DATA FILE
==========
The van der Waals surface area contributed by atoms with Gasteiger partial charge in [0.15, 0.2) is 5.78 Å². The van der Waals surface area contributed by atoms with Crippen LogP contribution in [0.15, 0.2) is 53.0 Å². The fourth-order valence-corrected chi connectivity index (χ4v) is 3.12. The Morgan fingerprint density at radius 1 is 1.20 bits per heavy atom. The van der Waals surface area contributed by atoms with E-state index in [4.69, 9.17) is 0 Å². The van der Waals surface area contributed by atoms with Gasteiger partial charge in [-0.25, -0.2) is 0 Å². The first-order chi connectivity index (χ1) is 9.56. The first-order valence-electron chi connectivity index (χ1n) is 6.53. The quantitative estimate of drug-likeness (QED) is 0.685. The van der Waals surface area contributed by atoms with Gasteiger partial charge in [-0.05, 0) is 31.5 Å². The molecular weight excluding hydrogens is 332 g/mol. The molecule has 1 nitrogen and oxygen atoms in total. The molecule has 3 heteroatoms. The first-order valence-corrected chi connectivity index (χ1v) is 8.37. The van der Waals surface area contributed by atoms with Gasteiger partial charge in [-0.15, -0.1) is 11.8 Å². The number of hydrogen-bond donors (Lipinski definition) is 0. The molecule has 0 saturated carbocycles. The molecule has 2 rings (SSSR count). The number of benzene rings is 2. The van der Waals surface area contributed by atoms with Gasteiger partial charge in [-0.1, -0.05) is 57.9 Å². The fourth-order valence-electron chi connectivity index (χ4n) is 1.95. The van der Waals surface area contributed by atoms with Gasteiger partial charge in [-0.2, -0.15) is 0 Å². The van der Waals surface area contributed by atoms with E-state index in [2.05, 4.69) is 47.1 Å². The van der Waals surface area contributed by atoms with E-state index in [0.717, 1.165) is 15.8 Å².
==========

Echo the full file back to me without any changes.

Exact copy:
The van der Waals surface area contributed by atoms with Gasteiger partial charge in [0.15, 0.2) is 5.78 Å². The van der Waals surface area contributed by atoms with Crippen LogP contribution in [0.15, 0.2) is 53.0 Å². The fourth-order valence-corrected chi connectivity index (χ4v) is 3.12. The Morgan fingerprint density at radius 1 is 1.20 bits per heavy atom. The van der Waals surface area contributed by atoms with E-state index in [4.69, 9.17) is 0 Å². The van der Waals surface area contributed by atoms with Gasteiger partial charge in [-0.25, -0.2) is 0 Å². The first-order chi connectivity index (χ1) is 9.56. The first-order valence-electron chi connectivity index (χ1n) is 6.53. The quantitative estimate of drug-likeness (QED) is 0.685. The van der Waals surface area contributed by atoms with Gasteiger partial charge in [-0.05, 0) is 31.5 Å². The molecular weight excluding hydrogens is 332 g/mol. The molecule has 1 nitrogen and oxygen atoms in total. The molecule has 3 heteroatoms. The first-order valence-corrected chi connectivity index (χ1v) is 8.37. The van der Waals surface area contributed by atoms with Gasteiger partial charge in [-0.15, -0.1) is 11.8 Å². The number of hydrogen-bond donors (Lipinski definition) is 0. The molecule has 0 saturated carbocycles. The molecule has 2 rings (SSSR count). The number of benzene rings is 2. The van der Waals surface area contributed by atoms with Gasteiger partial charge in [-0.1, -0.05) is 57.9 Å². The fourth-order valence-electron chi connectivity index (χ4n) is 1.95. The van der Waals surface area contributed by atoms with Gasteiger partial charge in [-0.2, -0.15) is 0 Å². The van der Waals surface area contributed by atoms with E-state index in [2.05, 4.69) is 47.1 Å². The van der Waals surface area contributed by atoms with E-state index in [0.717, 1.165) is 15.8 Å².